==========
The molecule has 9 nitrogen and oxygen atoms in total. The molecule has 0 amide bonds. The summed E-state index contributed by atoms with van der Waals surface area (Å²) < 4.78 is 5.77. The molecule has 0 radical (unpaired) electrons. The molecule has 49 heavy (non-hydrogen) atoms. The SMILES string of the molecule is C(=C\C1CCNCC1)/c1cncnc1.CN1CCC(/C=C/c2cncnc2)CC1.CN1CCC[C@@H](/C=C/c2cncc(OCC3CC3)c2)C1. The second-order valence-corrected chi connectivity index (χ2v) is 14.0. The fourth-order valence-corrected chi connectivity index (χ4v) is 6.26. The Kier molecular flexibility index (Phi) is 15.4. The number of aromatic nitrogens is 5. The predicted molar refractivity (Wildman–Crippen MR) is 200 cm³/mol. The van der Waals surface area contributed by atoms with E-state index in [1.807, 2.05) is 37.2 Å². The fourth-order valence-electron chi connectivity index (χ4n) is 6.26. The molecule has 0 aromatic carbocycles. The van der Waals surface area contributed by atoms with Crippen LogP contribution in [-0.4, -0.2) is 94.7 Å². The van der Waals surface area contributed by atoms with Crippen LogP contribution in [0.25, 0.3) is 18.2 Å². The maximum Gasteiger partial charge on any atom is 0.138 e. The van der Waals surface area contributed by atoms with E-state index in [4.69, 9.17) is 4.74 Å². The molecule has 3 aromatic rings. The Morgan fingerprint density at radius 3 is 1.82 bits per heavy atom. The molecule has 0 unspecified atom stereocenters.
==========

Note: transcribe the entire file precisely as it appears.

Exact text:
The molecule has 9 nitrogen and oxygen atoms in total. The molecule has 0 amide bonds. The summed E-state index contributed by atoms with van der Waals surface area (Å²) < 4.78 is 5.77. The molecule has 0 radical (unpaired) electrons. The molecule has 49 heavy (non-hydrogen) atoms. The SMILES string of the molecule is C(=C\C1CCNCC1)/c1cncnc1.CN1CCC(/C=C/c2cncnc2)CC1.CN1CCC[C@@H](/C=C/c2cncc(OCC3CC3)c2)C1. The second-order valence-corrected chi connectivity index (χ2v) is 14.0. The fourth-order valence-corrected chi connectivity index (χ4v) is 6.26. The Kier molecular flexibility index (Phi) is 15.4. The number of aromatic nitrogens is 5. The predicted molar refractivity (Wildman–Crippen MR) is 200 cm³/mol. The van der Waals surface area contributed by atoms with E-state index in [1.807, 2.05) is 37.2 Å². The fourth-order valence-electron chi connectivity index (χ4n) is 6.26. The molecule has 0 aromatic carbocycles. The van der Waals surface area contributed by atoms with Crippen LogP contribution in [-0.4, -0.2) is 94.7 Å². The van der Waals surface area contributed by atoms with Crippen LogP contribution in [0.25, 0.3) is 18.2 Å². The maximum Gasteiger partial charge on any atom is 0.138 e. The van der Waals surface area contributed by atoms with E-state index in [4.69, 9.17) is 4.74 Å². The molecule has 3 aromatic rings. The Morgan fingerprint density at radius 3 is 1.82 bits per heavy atom. The molecule has 0 unspecified atom stereocenters.